A direct quote from The Times newspaper, talking about a Peter Ustinov documentary and saying that:
“highlights of his global tour include encounters with Nelson Mandela, an 800-year-old demigod and a dildo collector”.
I apologize in advance for the rage and profanity. GOD I HATE THIS SHIT. You can just as easily conjure up an example where the serial comma will make the sentence ambiguous.
“The global tour included encounters with Nelson Mandela, an 800-year-old demigod, and a dildo collector.”
This sentence is just as ambiguous as the previous one. The tour could have included encounters with three people:
1. Nelson Mandela
2. an 800-year-old demigod
3. a dildo collector
OR it could have included encounters with two people:
1. Nelson Mandela, who is an 800-year-old demigod
2. a dildo collector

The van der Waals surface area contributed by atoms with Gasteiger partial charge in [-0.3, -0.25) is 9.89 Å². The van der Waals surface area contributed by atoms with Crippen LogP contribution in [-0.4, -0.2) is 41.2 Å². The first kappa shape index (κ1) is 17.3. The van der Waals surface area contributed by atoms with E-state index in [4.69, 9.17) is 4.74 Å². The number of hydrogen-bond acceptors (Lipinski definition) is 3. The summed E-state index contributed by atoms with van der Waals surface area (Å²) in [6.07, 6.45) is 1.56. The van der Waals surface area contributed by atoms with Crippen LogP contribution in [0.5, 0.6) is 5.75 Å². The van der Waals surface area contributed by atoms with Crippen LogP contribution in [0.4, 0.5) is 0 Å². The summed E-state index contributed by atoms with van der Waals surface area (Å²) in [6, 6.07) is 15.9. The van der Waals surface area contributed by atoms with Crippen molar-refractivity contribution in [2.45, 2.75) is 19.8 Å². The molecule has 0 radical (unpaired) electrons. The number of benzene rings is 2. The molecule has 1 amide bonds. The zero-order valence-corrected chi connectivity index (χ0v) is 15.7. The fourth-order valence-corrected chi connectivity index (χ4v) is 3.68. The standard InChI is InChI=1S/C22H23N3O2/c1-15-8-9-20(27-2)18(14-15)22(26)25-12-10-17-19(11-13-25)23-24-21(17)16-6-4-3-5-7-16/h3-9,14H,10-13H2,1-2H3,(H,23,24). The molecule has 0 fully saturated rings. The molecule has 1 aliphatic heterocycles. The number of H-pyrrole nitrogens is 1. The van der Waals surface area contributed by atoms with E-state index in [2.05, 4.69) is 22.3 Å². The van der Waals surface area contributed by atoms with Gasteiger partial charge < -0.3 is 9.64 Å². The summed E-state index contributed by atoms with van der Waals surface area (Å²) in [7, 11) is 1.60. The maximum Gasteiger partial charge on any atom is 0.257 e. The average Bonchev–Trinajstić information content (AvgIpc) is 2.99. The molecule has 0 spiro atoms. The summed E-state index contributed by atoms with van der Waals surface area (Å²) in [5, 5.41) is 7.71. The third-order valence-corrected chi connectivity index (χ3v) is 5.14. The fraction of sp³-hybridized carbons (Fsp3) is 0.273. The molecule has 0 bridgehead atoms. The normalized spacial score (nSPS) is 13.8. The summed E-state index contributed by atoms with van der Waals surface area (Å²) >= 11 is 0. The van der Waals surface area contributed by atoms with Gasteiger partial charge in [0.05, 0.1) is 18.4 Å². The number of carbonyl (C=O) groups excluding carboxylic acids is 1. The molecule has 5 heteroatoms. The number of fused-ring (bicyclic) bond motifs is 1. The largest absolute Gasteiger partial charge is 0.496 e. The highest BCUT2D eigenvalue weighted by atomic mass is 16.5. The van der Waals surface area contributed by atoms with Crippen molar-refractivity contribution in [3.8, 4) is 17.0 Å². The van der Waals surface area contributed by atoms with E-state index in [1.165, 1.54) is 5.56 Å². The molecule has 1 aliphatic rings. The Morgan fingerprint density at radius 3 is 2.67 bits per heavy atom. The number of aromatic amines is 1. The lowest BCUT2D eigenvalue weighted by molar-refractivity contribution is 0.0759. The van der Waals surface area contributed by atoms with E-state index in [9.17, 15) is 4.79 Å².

Using the serial comma isn’t better than not using it, and vice versa. Both ways can create ambiguity. There are many different style manuals; some support using it, some don’t. Follow whichever one you’re supposed to be using. And if this is personal writing? It’s your preference! It doesn’t matter either way.
If the sentence is ambiguous, reword it so the meaning is clear. The writer of the article in The Times should have said:
“highlights of his global tour include encounters with an 800-year-old demigod, a dildo collector, and Nelson Mandela.”
“highlights of his global tour include encounters with an 800-year-old demigod, a dildo collector and Nelson Mandela.”
Either way, the meaning is clear. It’s not possible to mistake the commas around Nelson Mandela as an appositive phrase, and you can’t mistake Nelson Mandela for a demigod and dildo collector. The solution is not so straight forward as “use the serial comma” or “don’t use the serial comma.” Reword the sentence. That’s the difference between a good writer and an amateur writer (or a writer who just made a mistake).